The latest craze in video is virtual reality.
As a Chicago and Milwaukee video production company owner, I have researched it, played with a lot of what’s been produced, and I have come to this highly educated conclusion.
I know… Facebook and others are sinking millions of dollars into technology to make this content possible.
There are a lot of smart people behind this movement.
The idea seems cool: Create images that allow people to feel like they’re immersed in the video.
It currently falls short.
The Reality of Virtual Reality
First, what many are calling virtual reality (or VR to the super hip) is really 360-degree video or photos.
Special cameras are used to shoot a 360-degree view, allowing viewers to manipulate the image to look up, down, and all around.
Next, there’s actual virtual reality.
This is where you strap-on a headset that completely covers your eyes.
This is truly an immersive experience.
You look up, down, and all around and you get the sense of being inside the video.
Cool, But Boring
Here is where both fall short, though.
About the best thing I can say about each is they can be kind of cool… but that’s it.
I’ve watched a bunch of these and I’ve never felt like I benefited from the content.
And isn’t that the point of content marketing?
With virtual reality, all you’re really doing is playing with the shiny new toy.
You look up, down, and all around… but then what?
In the end, all these videos are pretty much the same.
The Biggest Failure of Virtual Reality
I’m a video producer. I love gadgets.
New gear, new software, stuff like that is fun.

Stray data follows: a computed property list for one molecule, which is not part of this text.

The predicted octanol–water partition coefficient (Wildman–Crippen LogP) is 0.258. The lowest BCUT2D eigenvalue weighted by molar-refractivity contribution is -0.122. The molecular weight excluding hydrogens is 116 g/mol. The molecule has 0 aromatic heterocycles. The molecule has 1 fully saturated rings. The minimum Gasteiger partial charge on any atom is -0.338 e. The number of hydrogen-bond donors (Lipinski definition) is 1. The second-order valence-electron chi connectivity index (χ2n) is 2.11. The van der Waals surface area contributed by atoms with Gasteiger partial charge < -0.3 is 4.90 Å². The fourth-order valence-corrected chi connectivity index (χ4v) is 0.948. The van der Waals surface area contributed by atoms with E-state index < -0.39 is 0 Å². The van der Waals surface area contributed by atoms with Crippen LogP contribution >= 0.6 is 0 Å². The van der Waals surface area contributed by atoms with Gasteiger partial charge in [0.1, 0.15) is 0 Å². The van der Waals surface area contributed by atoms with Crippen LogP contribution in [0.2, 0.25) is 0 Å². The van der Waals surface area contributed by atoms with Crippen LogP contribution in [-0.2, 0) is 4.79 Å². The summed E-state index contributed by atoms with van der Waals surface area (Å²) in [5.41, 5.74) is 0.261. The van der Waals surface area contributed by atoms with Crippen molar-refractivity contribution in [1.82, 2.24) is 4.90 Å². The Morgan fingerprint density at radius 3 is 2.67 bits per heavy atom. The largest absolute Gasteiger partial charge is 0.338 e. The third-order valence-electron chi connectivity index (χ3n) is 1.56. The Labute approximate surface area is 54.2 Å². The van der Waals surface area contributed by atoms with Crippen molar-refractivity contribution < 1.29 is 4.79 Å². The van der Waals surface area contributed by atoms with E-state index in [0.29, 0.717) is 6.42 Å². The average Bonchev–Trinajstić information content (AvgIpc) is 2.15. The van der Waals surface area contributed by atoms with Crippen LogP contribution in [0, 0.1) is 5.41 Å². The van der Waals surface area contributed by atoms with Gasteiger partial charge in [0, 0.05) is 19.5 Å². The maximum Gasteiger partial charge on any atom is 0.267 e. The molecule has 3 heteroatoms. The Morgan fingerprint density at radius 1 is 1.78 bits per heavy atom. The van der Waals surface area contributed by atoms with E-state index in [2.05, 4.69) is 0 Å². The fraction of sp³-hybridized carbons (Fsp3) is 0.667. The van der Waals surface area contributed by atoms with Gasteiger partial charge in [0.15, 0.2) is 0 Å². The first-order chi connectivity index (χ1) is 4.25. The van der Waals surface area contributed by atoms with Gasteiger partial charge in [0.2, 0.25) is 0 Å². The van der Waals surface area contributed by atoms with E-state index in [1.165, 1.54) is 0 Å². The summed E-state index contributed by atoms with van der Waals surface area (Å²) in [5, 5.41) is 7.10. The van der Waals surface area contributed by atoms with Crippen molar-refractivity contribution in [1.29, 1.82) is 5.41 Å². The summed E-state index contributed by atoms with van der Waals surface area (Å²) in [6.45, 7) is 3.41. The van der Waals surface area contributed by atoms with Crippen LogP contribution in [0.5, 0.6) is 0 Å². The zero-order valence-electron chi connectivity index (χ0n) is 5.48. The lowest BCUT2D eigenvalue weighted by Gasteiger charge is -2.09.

But while I am a video producer, more importantly… I’m a storyteller.
My title is chief storytelling officer for crying out loud, and that’s why VR confounds me.
It doesn’t further the story.
I’m consistently cautioning my customers, if you include something in a script, if you plan a really cool shot, if you are going to add anything to the video that doesn’t enhance the story… then you should cut it.
It stinks sometimes.
I have cut a lot of really cool stuff from videos throughout my career.
I recently just cut a sound bite from a customer’s story and I’m still irritated about it.
It was an AWESOME sound bite!
But no matter how hard I tried to make it fit into the story…it just didn’t… and I had to cut it.
I don’t care how cool virtual reality is, the story is more important.
The story is what people connect with, not the technology…not gimmicks.
They might think something looks cool, but will that drive them to take action?
VR Can Be Useful
I do see a use for virtual reality.
If you want to give someone a virtual tour of, whatever, it’s a nice tool.
And, for all I know, someone creative might come-up with another use.
Right now though, it’s stupid.
Unless you’ve come-up with a way for VR to help further your story, I’d hold-off on investing the big bucks to produce that content.
image credit: pixabay